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Let $A$ be a real $n \times n$ matrix, and let $x$ be a vector in $\mathbb{C}^{n} .$ Show that $\operatorname{Re}(A \mathbf{x})=A(\operatorname{Re} \mathbf{x})$ and $\operatorname{Im}(A \mathbf{x})=A(\operatorname{Im} \mathbf{x})$

See the proof.

Calculus 3

Chapter 5

Eigenvalues and Eigenvectors

Section 5

Complex Eigenvalues

Vectors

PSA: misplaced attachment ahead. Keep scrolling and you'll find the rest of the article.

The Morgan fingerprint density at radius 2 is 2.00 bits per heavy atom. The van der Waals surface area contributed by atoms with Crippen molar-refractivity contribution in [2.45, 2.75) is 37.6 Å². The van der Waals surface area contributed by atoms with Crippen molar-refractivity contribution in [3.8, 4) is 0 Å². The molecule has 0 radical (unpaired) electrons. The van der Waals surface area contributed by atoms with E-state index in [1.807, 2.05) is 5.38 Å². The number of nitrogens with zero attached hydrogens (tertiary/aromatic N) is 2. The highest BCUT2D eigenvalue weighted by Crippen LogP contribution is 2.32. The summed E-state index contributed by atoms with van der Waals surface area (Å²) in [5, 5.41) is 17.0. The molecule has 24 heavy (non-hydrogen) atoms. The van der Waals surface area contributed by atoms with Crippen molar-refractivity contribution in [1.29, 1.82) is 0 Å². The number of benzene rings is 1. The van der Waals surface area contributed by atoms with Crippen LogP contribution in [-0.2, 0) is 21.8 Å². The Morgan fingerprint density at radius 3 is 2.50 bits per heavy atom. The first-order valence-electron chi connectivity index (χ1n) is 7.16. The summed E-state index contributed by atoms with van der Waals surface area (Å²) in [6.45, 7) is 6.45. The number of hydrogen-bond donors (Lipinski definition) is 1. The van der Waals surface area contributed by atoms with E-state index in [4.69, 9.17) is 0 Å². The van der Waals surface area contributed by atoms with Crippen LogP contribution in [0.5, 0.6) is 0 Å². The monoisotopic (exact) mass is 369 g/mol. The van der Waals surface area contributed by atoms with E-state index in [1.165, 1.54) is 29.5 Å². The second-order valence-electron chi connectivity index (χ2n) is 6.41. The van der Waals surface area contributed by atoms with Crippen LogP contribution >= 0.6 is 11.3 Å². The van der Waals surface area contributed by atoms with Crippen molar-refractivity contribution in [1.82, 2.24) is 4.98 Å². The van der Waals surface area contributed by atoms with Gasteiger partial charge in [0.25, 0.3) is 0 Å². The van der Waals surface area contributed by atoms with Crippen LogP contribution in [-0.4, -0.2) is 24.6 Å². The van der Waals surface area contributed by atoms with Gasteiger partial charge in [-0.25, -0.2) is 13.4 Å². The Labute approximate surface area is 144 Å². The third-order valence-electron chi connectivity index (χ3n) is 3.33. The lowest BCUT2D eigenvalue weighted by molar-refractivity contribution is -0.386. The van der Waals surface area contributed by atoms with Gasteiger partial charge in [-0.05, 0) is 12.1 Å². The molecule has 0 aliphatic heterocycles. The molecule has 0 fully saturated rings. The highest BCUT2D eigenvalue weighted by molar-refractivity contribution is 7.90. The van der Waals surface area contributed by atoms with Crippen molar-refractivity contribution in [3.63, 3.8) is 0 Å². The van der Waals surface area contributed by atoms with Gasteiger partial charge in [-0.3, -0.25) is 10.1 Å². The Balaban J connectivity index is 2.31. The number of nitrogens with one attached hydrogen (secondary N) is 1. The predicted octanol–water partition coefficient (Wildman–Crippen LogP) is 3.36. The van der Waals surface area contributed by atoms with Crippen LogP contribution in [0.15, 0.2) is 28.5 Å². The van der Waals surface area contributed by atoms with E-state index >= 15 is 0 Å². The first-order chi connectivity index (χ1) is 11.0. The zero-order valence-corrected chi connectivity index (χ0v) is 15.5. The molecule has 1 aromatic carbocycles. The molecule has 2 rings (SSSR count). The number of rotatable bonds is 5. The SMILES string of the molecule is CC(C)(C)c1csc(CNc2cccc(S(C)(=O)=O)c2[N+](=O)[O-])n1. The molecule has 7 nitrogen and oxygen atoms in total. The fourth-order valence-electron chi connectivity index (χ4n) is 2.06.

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in this video, we're starting off with the Matrix A which is going to be square of size and by n and contain rial number entries. Then we're gonna pick a vector X that comes from the space off complex numbers within entries as a column vector. We're going to prove that the real part of eight Times X is equal to a times a real part of X and then likewise for the imaginary part. So to start out with this kind of proof, let's do the following. I'm going to use the fact that X came from CNN to say Let X be equal to U plus I times V where you and V have only real number entries or, in other words, U and V are in our end, So any vector X from CNN can be decomposed in this way. Now that we have this decomposition, let's also list that the real part of X is then equal to you and the imaginary part of X is then equal to V. So now let's start verifying these equations. Let's work with this one here. We're going to verify that the real part of a Times X is eight times the real part of X, so let's consider a Times X first eight times X by substitution is eight times the vector U plus ivy so we can make a substitution here and then matrix multiplication distributes across a vector some so we'll have a times you, plus I times a times B. Then we can state the following the real part of a Times X is this quantity here. So the real part of eight Times X is a times you, but the same time we know that you is equal to the real part of X as well. So this is now equal to eight times the real part of X, and that verifies this first equation. Let's do this as well. For the imaginary part we have that the imaginary part of a X recall. We compute x here, and this is the imaginary portion of that computation. So it's equal to eight times V. And then, as before, we know that V is the imaginary part of X. Let's make that substitution as well. We have a times the imaginary part of X, and that's precisely what we want to show here. So now are proof is complete

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